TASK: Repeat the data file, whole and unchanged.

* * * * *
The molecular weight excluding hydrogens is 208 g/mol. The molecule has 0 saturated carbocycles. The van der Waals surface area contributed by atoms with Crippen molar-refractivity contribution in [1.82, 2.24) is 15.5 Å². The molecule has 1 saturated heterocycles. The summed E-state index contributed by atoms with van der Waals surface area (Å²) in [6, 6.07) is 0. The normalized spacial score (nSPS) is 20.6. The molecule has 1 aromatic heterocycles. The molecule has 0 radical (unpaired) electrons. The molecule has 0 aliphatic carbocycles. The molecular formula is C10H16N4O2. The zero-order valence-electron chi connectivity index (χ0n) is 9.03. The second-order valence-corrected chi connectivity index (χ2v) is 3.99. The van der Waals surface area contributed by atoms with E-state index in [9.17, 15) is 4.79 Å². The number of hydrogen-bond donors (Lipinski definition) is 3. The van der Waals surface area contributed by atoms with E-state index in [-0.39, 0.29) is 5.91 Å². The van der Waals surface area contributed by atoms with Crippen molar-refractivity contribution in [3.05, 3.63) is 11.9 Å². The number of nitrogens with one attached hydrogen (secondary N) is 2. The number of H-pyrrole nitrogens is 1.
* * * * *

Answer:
The molecular weight excluding hydrogens is 208 g/mol. The molecule has 0 saturated carbocycles. The van der Waals surface area contributed by atoms with Crippen molar-refractivity contribution in [1.82, 2.24) is 15.5 Å². The molecule has 1 saturated heterocycles. The summed E-state index contributed by atoms with van der Waals surface area (Å²) in [6, 6.07) is 0. The normalized spacial score (nSPS) is 20.6. The molecule has 1 aromatic heterocycles. The molecule has 0 radical (unpaired) electrons. The molecule has 0 aliphatic carbocycles. The molecular formula is C10H16N4O2. The zero-order valence-electron chi connectivity index (χ0n) is 9.03. The second-order valence-corrected chi connectivity index (χ2v) is 3.99. The van der Waals surface area contributed by atoms with E-state index in [9.17, 15) is 4.79 Å². The number of hydrogen-bond donors (Lipinski definition) is 3. The van der Waals surface area contributed by atoms with E-state index in [-0.39, 0.29) is 5.91 Å². The van der Waals surface area contributed by atoms with Crippen molar-refractivity contribution in [3.05, 3.63) is 11.9 Å². The number of nitrogens with one attached hydrogen (secondary N) is 2. The number of H-pyrrole nitrogens is 1.